By Randy Gener

Mentorships are set up between two people who meet regularly on a volunteer basis. A mentee is ready to accomplish whatever they are setting out to do. What they need is someone who has been where they want to go, and can reassure them when inevitable obstacles pop up.

As well as knowledge, wisdom, professional resource and experience, mentors provide mentees with a sounding board, someone they can bounce ideas off.

5 Examples of High-Impact Mentoring

Toni Morrison
Toni Morrison personally mentored a young novelist

[Y]ou will find in this Fall 2019 Issue 5 interviews with some of the greatest writers and artists in the world — a number of them are Nobel Prize winners in Literature.  Toni Morrison, Mario Vargas Llosa, Wole Soyinka, Robert Wilson and Peter Hall. Please read them, and if you like them, then share these interviews with young people.

No mentor should ever have to work with youth in a vacuum, we’ve learned from these 5 interview about matching mentors with proteges. Help should always be available when necessary. Initially, the first training session before a mentor is matched with youth is a time for mentors to learn about program policies and procedures, how to build self esteem in youth, issues around confidentiality, mandated reporting of abuses, gift giving, resources available to assist mentors, physical contact, how to resolve conflicts and many tips on what to do during each session.

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In conversation with mentors,
you’re simply collecting data from trusted sources
who will help you make the end decisions.

How are mentors and mentees matched? Is it based on common interests, same gender, or what other criteria? What is the age of the mentee with whom I will be working? Do I have choices in that regard?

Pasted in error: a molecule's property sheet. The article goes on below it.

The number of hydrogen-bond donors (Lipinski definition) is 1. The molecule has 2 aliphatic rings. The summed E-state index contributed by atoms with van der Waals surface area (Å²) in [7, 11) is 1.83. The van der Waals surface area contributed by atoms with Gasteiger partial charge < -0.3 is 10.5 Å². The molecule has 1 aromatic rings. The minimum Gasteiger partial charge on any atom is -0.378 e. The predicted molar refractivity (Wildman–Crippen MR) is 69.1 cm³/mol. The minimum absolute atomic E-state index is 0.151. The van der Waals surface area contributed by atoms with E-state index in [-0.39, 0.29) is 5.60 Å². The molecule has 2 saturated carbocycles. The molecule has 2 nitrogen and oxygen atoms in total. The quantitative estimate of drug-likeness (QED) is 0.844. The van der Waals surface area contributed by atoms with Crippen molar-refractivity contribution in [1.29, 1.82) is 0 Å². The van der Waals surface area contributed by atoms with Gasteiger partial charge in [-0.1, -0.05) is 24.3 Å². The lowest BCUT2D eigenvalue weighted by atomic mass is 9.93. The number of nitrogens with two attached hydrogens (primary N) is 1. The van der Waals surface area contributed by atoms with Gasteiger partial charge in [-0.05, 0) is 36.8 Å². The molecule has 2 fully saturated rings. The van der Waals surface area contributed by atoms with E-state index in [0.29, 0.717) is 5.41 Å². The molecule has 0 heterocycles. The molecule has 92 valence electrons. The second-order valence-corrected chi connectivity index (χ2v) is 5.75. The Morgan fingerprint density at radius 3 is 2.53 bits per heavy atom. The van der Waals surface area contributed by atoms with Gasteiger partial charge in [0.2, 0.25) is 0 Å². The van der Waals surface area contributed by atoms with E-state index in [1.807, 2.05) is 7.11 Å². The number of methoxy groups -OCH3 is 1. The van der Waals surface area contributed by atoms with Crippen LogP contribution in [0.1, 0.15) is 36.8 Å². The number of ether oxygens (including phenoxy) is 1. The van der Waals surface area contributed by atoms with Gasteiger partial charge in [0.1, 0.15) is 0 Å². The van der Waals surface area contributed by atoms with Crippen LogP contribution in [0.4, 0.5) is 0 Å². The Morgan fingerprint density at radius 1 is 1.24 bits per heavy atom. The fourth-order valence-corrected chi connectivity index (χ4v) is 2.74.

Will you make a good mentor? Questions to ask yourself.

[T]he mentorship model of instruction is based on the Socratic method—a model that has existed throughout the history of education, in such strongholds of Western civilization as the monastery and the Renaissance painters’ guild.

Typically, mentors are caring adults—they do not have to have a background in teaching or youth development to be a good mentor. They just have to care and be good listeners, offering support and encouragement.

lightbulb-unsplash-Photo by Ashes Sitoula |

Mentors are:

  • good listeners
  • confidential in all matters relating to their mentee
  • tolerant, non-judgmental
  • reliable
  • consistent

They also:

  • possess good communication skills
  • do not interfere with program policies and procedures
  • have a good sense of humor
  • act as sounding board for ideas/concerns about school/career choices
  • provide insights into possible opportunities
  • provide support on personal issues if appropriate.

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Mentoring is a perfect fit for
the sharing economy.

Photo Mentoring In the Culture of One World

Build Relationships, Mentoring is All About Relationships

[T]here are many qualities that good mentors possess. Yet two stand out as being more important than the rest. The first is a commitment of time. If a mentor makes a time commitment to a youth, it is important to keep that agreement. When a reliable mentor shows up when they are supposed to, you are providing youth with the consistency and dependability that is often lacking in their lives.

“No shows” are not allowed. Yet mentoring is flexible and many mentoring programs have built in procedures to notify youth when a mentor is unable to make a scheduled meeting and vice versa.

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Collect as much information as you can
from mentors, but always trust your gut
in making the final decision.

The other quality is patience. Often a mentor eagerly wants to observe dramatic results overnight in a youth as a result of their involvement and efforts. But it sometimes takes much longer than overnight to begin to see positive results. Patience is a virtue in mentoring.

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Make sure you’re ready to be mentored
before you decide to find a mentor.

[M]entoring programs today follow quality guidelines, standards of excellence in mentoring. Each prospective mentor goes through a selection process in order to be chosen for this worthwhile and honored role.

It includes, at a minimum, completion of an application to become a mentor, employment reference checks, an inquiry about a mentor’s interests, character reference and a criminal background check. These procedures begin a process to match interested individuals with youth who are waiting for your support. — rg


Who would you want to mentor you?